How Effective are Policy Interventions in a Spatially-Embedded International Real Estate Market?

Mamata Parhi, Tapas Mishra, Kun Duan, Simon Wolfe

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    We introduce the role of ‘space’ in analysing the effect of macroeconomic policy interventions on cross-country housing price movements. We build an empirically testable analytical model and test our theoretical predictions for a panel of European countries over the period 1985-2015. Our aim is to demonstrate that while macroeconomic policy exerts a significant impact on international housing markets, the magnitude of such impacts may be overestimated in the absence of spatial frictions. To test our hypotheses, we employ a spatial dynamic panel method and quantify intra- and inter-country differences of the effects of macroeconomic policy interventions on spatially interdependent housing markets. Endogeneity issues arise in our estimation,
    which we ameliorate by employing the spatial Durbin model for panel data. Following this approach, we include spatial, temporal and spatio-temporal lags for identification purposes. We show that a spatially-embedded model produces relatively smaller and correct signs for macroeconomic variables in contrast to the traditional non-spatial model. It is concluded that empirical estimates from the traditional model are consistently over-estimated. These have significant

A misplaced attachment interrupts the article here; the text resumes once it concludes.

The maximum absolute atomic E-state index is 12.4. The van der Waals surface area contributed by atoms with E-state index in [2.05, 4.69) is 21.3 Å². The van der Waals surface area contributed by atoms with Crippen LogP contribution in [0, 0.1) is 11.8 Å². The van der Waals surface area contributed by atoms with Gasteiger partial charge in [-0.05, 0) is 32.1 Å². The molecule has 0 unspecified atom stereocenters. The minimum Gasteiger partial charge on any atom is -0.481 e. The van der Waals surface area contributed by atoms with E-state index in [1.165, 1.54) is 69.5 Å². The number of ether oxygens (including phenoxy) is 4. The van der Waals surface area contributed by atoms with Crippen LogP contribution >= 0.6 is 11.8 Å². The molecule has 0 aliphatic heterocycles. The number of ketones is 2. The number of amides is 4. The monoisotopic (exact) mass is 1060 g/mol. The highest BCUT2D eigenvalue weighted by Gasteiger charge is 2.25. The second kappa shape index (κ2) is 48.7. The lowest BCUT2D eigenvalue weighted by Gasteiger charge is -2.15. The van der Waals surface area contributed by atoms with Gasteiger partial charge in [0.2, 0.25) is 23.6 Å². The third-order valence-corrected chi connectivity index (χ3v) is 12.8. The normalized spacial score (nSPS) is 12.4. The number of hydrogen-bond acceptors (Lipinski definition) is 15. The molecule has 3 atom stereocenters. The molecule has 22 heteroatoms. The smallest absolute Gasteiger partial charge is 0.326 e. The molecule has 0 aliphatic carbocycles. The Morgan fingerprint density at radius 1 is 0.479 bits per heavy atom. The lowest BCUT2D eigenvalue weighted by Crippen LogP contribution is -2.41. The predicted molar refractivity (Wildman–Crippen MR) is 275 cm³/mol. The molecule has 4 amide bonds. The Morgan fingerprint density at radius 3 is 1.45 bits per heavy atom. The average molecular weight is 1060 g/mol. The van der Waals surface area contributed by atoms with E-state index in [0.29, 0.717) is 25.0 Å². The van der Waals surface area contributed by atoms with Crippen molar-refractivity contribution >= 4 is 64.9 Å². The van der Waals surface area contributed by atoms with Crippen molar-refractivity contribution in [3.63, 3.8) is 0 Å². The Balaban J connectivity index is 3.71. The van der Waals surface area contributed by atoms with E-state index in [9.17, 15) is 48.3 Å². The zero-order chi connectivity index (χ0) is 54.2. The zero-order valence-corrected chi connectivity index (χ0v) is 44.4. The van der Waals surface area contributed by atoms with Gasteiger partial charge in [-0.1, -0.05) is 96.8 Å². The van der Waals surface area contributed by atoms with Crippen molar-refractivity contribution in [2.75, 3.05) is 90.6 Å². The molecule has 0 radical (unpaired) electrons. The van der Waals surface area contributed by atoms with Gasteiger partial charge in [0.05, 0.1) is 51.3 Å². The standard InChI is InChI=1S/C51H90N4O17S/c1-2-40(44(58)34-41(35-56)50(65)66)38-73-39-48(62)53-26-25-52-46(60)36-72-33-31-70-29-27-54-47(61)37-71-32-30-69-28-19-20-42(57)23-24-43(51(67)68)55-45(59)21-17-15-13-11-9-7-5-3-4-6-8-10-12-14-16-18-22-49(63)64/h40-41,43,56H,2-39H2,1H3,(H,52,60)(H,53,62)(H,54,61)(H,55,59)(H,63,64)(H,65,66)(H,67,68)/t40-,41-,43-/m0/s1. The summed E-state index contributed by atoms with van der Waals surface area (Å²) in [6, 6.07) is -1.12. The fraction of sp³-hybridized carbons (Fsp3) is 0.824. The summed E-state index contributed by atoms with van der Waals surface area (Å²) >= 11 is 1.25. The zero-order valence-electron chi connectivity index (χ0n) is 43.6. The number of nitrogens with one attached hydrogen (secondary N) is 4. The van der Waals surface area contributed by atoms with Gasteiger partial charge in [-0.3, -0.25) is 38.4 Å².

policy implications for the exact role of macroeconomic interventions in housing price movements. A battery of robustness tests and evaluations of predictive performance confirm our results.
    our results.

    This is a post-peer-review, pre-copyedit version of an article published in The Journal or Real Estate Finance and Economics. The final authenticated version is available online at:
    Original languageEnglish
    Pages (from-to)596–637
    JournalJournal of Real Estate Finance and Economics
    Publication statusPublished - 22 Feb 2018

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